Bonds of kinship continue to be of profound importance in Māori society and underlie many long-lasting customs and traditions. A speech in Māori will often begin with a recital of the speaker’s whakapapa (genealogy), which may establish links with the group addressed or the issue under debate. Even on less formal occasions whanaungatanga (kin relationships) may decide a particular course of action. Those kinship bonds extend well beyond the nuclear family to include grandparents, informally adopted children and even deceased relatives whose actions and example may be taken into account for generations after their death.
Although Māori in the 2000s are a highly urbanised people, most retain some links with their original tribal territories and return there for ceremonial and social events. Tribal identity therefore continues to hold great importance for many Māori, and the distinctive customs and traditions of their own iwi (tribe) may be upheld and retained even when living in a predominantly non-Māori society. Each tribe is made up of a number of hapū (sub-tribes), whose members can generally claim descent from a common ancestor. In turn, each hapū is made up of a number of whānau (extended families), who are even more closely related.
Traditionally, every hapū can claim rights to specific marae within its tribal territory. Those marae, and the sites and tribal lands associated with them, are known as the tūrangawaewae (standing place) of the members of the hapū. Those members hold the highly valued status of tangata whenua (people of the land), meaning they can host gatherings on the marae, hold weddings and funerals, and generally regard those specific marae as their shared property.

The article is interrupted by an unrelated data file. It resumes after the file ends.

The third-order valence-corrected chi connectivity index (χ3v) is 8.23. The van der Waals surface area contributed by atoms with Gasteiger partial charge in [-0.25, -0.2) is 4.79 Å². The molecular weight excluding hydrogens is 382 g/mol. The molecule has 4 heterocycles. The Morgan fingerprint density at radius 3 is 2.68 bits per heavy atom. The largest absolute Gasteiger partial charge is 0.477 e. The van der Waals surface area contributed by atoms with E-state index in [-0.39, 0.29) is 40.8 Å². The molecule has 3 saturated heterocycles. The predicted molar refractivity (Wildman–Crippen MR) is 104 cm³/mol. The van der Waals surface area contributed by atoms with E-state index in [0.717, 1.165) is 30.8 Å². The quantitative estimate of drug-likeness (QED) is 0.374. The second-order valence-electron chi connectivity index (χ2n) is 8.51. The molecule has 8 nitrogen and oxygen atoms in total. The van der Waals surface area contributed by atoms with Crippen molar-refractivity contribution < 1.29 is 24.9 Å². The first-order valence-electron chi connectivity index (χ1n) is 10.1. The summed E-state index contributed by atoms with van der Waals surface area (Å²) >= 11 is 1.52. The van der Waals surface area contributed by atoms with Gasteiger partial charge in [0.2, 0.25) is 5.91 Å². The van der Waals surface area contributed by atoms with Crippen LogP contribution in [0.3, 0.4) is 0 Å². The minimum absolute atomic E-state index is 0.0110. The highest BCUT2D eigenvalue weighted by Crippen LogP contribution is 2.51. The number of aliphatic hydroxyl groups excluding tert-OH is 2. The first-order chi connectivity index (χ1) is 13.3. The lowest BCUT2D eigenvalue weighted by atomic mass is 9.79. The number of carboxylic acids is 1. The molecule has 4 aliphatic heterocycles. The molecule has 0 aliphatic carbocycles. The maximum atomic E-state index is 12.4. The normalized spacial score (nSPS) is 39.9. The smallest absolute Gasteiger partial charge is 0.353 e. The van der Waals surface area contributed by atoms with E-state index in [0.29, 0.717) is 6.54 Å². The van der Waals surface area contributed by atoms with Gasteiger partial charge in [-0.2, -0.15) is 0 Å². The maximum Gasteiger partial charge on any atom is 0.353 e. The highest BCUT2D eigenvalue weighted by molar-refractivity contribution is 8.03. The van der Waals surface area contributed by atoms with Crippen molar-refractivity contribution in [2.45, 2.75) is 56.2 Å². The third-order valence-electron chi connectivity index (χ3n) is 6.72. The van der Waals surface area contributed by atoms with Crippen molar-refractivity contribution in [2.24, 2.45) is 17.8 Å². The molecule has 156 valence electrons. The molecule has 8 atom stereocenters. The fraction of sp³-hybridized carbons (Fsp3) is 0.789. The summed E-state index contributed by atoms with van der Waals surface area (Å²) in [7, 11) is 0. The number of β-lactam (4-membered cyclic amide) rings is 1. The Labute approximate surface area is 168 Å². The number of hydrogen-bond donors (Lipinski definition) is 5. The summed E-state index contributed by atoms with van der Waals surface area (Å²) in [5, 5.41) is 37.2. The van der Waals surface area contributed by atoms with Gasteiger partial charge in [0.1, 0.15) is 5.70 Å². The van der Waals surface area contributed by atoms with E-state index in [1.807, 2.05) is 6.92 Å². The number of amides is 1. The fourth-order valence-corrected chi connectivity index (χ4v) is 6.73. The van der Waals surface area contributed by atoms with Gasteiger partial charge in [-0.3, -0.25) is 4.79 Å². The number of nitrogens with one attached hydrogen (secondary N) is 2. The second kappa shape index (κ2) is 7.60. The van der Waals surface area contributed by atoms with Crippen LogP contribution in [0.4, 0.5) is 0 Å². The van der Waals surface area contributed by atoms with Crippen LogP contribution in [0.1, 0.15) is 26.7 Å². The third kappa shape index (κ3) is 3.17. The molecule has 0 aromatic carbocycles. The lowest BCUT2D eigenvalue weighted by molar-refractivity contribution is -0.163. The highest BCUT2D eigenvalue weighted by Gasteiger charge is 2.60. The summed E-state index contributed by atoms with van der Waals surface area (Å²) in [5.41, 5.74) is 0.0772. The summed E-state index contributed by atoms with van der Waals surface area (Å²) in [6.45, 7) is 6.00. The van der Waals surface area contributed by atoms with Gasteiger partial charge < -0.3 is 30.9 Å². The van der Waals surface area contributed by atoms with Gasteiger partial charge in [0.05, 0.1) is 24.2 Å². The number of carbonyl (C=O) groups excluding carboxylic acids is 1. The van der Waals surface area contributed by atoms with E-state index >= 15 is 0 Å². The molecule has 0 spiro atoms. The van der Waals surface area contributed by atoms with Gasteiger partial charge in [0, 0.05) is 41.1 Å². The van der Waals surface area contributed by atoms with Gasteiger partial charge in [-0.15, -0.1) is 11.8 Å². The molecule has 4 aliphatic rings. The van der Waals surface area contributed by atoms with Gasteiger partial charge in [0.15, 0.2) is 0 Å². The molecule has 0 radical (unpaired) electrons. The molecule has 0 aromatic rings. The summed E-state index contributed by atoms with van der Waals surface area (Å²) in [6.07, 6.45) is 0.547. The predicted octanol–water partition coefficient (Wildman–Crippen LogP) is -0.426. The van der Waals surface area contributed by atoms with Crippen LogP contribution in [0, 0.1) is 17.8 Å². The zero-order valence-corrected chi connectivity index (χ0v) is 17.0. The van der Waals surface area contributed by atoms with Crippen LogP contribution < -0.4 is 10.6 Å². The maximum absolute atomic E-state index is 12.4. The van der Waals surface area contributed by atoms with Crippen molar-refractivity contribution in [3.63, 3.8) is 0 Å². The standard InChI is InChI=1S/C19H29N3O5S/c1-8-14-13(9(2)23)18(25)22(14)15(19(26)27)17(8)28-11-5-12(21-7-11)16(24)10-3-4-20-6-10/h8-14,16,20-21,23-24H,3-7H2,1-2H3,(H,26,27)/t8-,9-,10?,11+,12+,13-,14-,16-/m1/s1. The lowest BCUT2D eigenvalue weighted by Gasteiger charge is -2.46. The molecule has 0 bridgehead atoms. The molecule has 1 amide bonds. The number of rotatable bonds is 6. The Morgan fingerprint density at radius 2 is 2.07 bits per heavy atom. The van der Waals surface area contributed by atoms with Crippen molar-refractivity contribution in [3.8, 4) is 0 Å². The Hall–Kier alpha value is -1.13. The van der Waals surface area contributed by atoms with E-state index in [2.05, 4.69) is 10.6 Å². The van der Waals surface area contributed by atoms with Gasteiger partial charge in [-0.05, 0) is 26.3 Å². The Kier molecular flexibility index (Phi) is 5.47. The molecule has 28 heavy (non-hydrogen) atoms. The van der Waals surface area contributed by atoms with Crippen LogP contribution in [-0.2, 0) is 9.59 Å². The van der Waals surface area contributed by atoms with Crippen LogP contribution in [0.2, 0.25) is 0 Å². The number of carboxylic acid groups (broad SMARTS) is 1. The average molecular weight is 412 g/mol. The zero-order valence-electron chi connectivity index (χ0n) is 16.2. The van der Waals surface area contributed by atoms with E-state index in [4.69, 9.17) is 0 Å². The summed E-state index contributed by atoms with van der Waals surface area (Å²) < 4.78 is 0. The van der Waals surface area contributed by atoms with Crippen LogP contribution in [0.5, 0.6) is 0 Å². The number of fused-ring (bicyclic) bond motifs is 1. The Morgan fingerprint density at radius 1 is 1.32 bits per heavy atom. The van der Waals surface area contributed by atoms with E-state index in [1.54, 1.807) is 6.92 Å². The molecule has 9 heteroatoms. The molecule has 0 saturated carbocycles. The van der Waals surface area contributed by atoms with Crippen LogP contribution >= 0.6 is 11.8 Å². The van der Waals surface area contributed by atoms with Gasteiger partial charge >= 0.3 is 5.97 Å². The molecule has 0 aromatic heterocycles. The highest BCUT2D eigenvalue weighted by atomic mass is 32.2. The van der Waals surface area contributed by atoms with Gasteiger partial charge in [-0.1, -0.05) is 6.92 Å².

With those usage rights, however, come responsibilities to uphold the reputation and maintain the facilities of the marae. In modern times this means that hapū members living and working at a distance from their marae feel an obligation to return there periodically to take part in collective activities. This obligation is known as ‘ahi kā’ (a lighted fire). The term means that, symbolically, the fires lit on the marae to provide warmth and cooking must not be allowed to die out completely through neglect by the tangata whenua.
Status of elders
Kaumātua and kuia (elderly men and women) are generally given an honoured and active place in Māori community life and have special roles in marae ceremonies and in collective debate. Because elders play a respected role, old age is a proud and happy time in Māori communities.
Status of family members
Within a Māori family the mātāmua (firstborn) holds extra mana (status), and tuakana (elder siblings) have more mana than tēina (younger ones). However, those traditional relationships are no longer upheld as firmly as in the past; ability, educational qualifications and other achievements may now also determine mana and responsibilities within a family.